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Exploring exogenous controls on short- versus long-term erosion rates globally

Chen, Shiuan-An, Michaelides, Katerina, Richards, David A. and Singer, Michael Bliss ORCID: 2022. Exploring exogenous controls on short- versus long-term erosion rates globally. Earth Surface Dynamics 10 (6) , pp. 1055-1078. 10.5194/esurf-10-1055-2022

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Erosion is directly tied to landscape evolution through the relationship between sediment flux and vertical lowering of the land surface. Therefore, the analysis of erosion rates across the planet measured over different temporal domains may provide perspectives on the drivers and processes of land surface change over various timescales. Different metrics are commonly used to quantify erosion (or denudation) over timescales of <101 years (suspended sediment flux) and 103–106 years (cosmogenic radionuclides), meaning that reconciling potentially contrasting rates at these timescales at any location is challenging. Studies over the last several decades into erosion rates and their controls have yielded valuable insights into geomorphic processes and landforms over time and space, but many are focused at local or regional scales. Gaps remain in understanding large-scale patterns and exogenous drivers (climatic, anthropogenic, tectonic) of erosion across the globe. Here we leverage the expanding availability and coverage of cosmogenic-derived erosion data and historical archives of suspended sediment yield to explore these controls more broadly and place them in the context of classical geomorphic theory. We make the following findings in this paper: (1) there are relationships between both long- and short-term erosion rates and mean annual precipitation, as well as aridity, similar to that proposed in classic geomorphic literature on erosion; (2) agricultural activities have apparently increased short-term erosion rates, outpacing natural drivers; (3) short-term erosion rates exceed long-term rates in all climatic regions except in mid- and high latitudes, where long-terms rates are higher due to the influence of repeated glacial cycles; and (4) tectonically active margins have generally higher long-term erosion rates and apparently lower rainfall thresholds for erosion which potentially arise due to steeper slopes and associated landslides, overcoming vegetative root reinforcement. These results highlight the complex interplay of external controls on land surface processes and reinforce the view that timescale of observation may reveal different erosion rates and principal controls.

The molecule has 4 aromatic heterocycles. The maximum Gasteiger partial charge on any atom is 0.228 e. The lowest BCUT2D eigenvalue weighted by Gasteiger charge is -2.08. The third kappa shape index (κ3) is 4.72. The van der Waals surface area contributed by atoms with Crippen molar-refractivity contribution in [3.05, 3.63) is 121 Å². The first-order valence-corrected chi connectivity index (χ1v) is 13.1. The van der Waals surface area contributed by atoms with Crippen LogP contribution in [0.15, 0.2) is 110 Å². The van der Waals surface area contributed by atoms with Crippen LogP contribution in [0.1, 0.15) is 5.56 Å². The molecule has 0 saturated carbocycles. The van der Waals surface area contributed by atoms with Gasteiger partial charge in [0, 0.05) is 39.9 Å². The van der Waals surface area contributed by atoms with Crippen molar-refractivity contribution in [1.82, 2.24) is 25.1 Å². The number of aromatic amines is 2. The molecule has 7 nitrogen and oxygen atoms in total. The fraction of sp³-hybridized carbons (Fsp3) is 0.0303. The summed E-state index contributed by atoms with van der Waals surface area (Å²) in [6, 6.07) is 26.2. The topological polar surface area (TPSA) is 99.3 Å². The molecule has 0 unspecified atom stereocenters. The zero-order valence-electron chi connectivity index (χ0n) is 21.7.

Item Type: Article
Date Type: Published Online
Status: Published
Schools: Earth and Environmental Sciences
Publisher: Copernicus Publications
ISSN: 2196-632X
Date of First Compliant Deposit: 2 November 2022
Date of Acceptance: 13 September 2022
Last Modified: 23 May 2023 14:00

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